Ramadan is a time for introspection and fasting and takes place every year.(Unsplash)
Ramadan is a time for introspection and fasting and takes place every year.(Unsplash)

Ramadan 2020: History, significance and when does Ramadan begin

During the period of Ramadan, millions of Muslims fast for a month every year. It is one of the most important festivals of the Islamic calendar.
By HT Correspondent | Hindustan Times
UPDATED ON APR 24, 2020 08:28 AM IST

Ramadan is the ninth month of the Islamic calendar and is observed by Muslims. It is one of the most important observances for the Muslim community. During the period of Ramadan, that extends between 29-30 days, believers spend their time fasting, praying, giving back to the community and introspecting. According to Islam, Ramadan celebrates the first time when the Quran was revealed to Prophet Muhammad and is one of the Five Pillars of Islam. The five pillars are Shahada (profession of faith), Salat (Prayer), Zakat (Almsgiving), Sawm (Fasting) and Hajj (Pilgrimage).

Ramadan will start anytime between the evenings of April 23-24, 2020 and end between May 23-24, depending on the sighting of the crescent moon. The date for Ramadan changes yearly because the Islamic calendar is based on the lunar cycle. Only after the crescent moon has been seen does the holy month begin. The Association of Islamic Charitable Projects says that crescent of Ramadan should be observed post the sunset of the 29th day of Sha’ban (the month preceding Ramadan). In case the moon is not sighted, Ramadan shall start 30 days after Sha’ban.

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The word Ramadan is derived from the Arabic root ramida or ar-ramad, which means ‘scorching heat.’ Ramadan takes place for 720 hours, which is four weeks and two days. During the period of Ramadan, Muslims fast between dawn and sunset.

It is compulsory for adult Muslims to fast, barring a few exceptions. Those who are seriously ill, travelling somewhere, very old, pregnant, have diabetes or menstruating do not need to take part in the fast, and can compensate later if they feel up to it.

‘Thawab’ is what the spiritual rewards of fasting are known as, and it is believed that these rewards multiply during the period of Ramadan. During this period, Muslims stay away from food and drink, smoking, sexual activities and any sinful behaviour, and instead focus more on prayer, self-reform, charity and taqwa, which is heightened awareness of Allah. Suhoor, or sehri, is the predawn meal is referred to as suhur, before the call for the morning pray, Fajr, and iftar is the nightly feast that breaks the fast after the evening prayer, Maghrib.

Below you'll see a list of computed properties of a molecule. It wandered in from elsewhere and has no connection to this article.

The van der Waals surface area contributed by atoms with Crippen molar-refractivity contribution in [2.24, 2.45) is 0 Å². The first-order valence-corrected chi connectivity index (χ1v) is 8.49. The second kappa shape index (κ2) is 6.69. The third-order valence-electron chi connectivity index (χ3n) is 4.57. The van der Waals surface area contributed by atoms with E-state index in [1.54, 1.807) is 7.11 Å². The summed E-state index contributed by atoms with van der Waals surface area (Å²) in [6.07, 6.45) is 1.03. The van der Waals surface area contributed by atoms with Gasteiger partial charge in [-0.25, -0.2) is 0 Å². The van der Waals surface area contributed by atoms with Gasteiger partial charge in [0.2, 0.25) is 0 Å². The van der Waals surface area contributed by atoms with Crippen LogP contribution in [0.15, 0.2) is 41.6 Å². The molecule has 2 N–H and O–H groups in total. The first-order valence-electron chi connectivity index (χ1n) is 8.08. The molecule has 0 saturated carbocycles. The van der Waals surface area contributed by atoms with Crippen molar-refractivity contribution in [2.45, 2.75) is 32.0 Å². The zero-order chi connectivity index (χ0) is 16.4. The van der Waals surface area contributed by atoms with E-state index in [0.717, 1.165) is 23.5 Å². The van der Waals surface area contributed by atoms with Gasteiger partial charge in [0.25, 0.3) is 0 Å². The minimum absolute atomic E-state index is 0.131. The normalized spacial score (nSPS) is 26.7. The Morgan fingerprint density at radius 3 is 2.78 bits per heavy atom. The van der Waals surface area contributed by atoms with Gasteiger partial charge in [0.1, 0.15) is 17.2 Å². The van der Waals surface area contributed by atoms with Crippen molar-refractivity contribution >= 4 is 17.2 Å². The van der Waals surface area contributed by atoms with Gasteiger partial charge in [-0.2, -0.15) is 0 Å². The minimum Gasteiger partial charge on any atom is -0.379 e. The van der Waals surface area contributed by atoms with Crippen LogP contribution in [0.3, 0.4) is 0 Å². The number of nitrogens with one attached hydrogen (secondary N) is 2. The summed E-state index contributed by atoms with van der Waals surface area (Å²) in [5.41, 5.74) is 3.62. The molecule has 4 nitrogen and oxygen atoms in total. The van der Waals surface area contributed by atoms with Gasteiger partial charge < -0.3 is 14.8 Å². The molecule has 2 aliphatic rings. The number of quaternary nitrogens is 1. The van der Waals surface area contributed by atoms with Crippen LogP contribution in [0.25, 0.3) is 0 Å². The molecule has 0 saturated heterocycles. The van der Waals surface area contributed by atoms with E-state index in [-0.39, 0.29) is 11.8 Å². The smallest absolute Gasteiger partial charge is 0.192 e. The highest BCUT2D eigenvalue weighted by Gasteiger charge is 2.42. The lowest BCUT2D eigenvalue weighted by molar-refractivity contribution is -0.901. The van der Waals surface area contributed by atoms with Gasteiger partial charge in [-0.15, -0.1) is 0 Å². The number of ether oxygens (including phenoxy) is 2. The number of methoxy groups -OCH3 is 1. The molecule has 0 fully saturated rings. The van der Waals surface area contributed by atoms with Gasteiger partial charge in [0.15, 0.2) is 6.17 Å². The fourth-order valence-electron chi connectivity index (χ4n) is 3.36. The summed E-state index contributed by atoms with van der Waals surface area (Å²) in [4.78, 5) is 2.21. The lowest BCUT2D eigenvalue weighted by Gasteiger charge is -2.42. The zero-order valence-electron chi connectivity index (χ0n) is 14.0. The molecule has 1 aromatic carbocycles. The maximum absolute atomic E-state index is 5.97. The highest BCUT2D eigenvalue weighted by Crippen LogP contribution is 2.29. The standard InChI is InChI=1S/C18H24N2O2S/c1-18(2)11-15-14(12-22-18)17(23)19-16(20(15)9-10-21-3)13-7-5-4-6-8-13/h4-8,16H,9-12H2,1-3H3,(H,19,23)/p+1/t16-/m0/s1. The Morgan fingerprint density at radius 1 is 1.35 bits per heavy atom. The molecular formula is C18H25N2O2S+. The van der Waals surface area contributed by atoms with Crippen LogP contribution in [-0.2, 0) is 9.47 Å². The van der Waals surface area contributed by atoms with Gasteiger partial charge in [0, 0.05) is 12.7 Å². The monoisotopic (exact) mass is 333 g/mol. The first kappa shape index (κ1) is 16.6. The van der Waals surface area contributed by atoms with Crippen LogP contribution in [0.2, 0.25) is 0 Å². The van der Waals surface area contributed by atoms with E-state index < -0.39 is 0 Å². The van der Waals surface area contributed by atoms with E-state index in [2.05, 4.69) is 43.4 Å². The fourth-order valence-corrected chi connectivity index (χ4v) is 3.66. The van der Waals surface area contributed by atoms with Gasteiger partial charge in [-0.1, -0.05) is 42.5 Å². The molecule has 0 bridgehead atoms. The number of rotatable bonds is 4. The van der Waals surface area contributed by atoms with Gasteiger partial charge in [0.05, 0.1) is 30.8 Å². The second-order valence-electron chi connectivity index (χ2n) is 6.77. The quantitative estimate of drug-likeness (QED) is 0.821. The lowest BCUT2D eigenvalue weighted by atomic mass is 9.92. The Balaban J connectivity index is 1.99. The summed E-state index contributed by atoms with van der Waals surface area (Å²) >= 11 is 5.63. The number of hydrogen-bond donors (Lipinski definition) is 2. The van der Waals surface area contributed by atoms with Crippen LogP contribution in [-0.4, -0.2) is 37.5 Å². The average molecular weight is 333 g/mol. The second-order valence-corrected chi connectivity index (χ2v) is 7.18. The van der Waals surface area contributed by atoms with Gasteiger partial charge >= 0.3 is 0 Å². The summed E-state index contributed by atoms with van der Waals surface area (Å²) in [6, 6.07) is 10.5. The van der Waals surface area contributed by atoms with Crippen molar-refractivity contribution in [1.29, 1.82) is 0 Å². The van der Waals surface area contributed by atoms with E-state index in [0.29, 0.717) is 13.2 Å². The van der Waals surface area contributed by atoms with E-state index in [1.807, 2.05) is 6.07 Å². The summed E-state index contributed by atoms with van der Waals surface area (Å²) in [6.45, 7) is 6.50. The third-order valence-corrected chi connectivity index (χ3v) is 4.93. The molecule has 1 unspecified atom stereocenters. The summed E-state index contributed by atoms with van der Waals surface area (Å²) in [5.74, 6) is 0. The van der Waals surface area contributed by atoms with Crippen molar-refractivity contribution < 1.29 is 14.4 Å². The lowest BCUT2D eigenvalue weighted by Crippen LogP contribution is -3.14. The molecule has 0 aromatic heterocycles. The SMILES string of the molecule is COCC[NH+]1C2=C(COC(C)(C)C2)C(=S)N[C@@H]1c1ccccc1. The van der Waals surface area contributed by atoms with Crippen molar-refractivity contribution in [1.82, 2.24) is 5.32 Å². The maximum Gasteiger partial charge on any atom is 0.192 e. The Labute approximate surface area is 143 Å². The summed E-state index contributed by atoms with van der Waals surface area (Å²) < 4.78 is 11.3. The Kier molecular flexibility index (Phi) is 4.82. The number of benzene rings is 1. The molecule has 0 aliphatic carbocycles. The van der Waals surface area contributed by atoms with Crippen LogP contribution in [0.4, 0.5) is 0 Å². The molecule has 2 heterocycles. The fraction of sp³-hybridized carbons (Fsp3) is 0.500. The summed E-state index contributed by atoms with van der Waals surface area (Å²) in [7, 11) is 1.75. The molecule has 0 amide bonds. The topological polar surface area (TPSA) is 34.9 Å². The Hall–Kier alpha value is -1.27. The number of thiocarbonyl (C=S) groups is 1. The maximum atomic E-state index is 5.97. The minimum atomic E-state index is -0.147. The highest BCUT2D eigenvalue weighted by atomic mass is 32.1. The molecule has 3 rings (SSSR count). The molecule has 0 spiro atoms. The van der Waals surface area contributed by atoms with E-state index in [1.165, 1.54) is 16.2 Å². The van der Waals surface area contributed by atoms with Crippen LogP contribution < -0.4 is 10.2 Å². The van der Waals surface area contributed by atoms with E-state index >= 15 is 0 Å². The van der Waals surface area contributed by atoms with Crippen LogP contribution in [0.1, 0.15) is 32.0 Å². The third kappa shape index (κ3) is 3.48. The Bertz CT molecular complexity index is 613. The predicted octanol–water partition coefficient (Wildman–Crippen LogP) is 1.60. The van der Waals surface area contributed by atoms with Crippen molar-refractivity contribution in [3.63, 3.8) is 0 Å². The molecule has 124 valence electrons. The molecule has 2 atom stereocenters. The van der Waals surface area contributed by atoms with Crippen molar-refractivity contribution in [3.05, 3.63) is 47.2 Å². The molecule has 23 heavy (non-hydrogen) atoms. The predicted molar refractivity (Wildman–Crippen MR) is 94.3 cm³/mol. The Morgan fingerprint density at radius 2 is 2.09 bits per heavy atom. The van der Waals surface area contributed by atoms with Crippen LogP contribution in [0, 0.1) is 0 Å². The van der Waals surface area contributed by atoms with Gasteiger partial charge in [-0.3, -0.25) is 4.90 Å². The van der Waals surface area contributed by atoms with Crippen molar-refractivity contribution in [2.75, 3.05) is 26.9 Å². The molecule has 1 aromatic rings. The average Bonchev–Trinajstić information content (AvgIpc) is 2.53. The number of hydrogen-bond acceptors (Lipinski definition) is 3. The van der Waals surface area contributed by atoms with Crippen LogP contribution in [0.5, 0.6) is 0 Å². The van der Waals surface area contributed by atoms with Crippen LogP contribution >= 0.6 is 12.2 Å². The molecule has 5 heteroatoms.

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Once the call to Maghrib or evening prayer is heard, a small prayer is said by Muslims who break their fast with water and dates. Post this, they pray Maghrib salat and break their fast with a lavish feast.

When Ramadan starts, Muslims begin praying day and night and fast during the day. They believe that when Ramadan arrives, the gates of Jannah (Paradise) are opened and the gates of Jahannum (hell) are locked up and devils are put in chains.

Special evening prayers called taraweeh are held during which portions from the Quran are recited. During the end of Ramadan, intense prayers take place during the Laylatul Qadr or the Night of Power, which is believed to be the holiest night of the year.

It generally falls on the 27th day of Ramadan and is a commemoration of the night when the Quran was first revealed to the Prophet Muhamad. The end of Ramadan is marked by Eid-ul-Fitr. Shawwal is the starting of the next month, and translated it means, ‘festival of breaking of the fast.’ All over the world, Eid is celebrated by Muslims with a lot of enthusiasm, where people buy new clothes and visit their friends and relatives. Food items such as biryani and kebabs are cooked and deserts like sevaiyan are cooked in milk, nuts and spices. Muslims adorn their houses with lights and decorate it to bid goodbye to the holy month of Ramadan.

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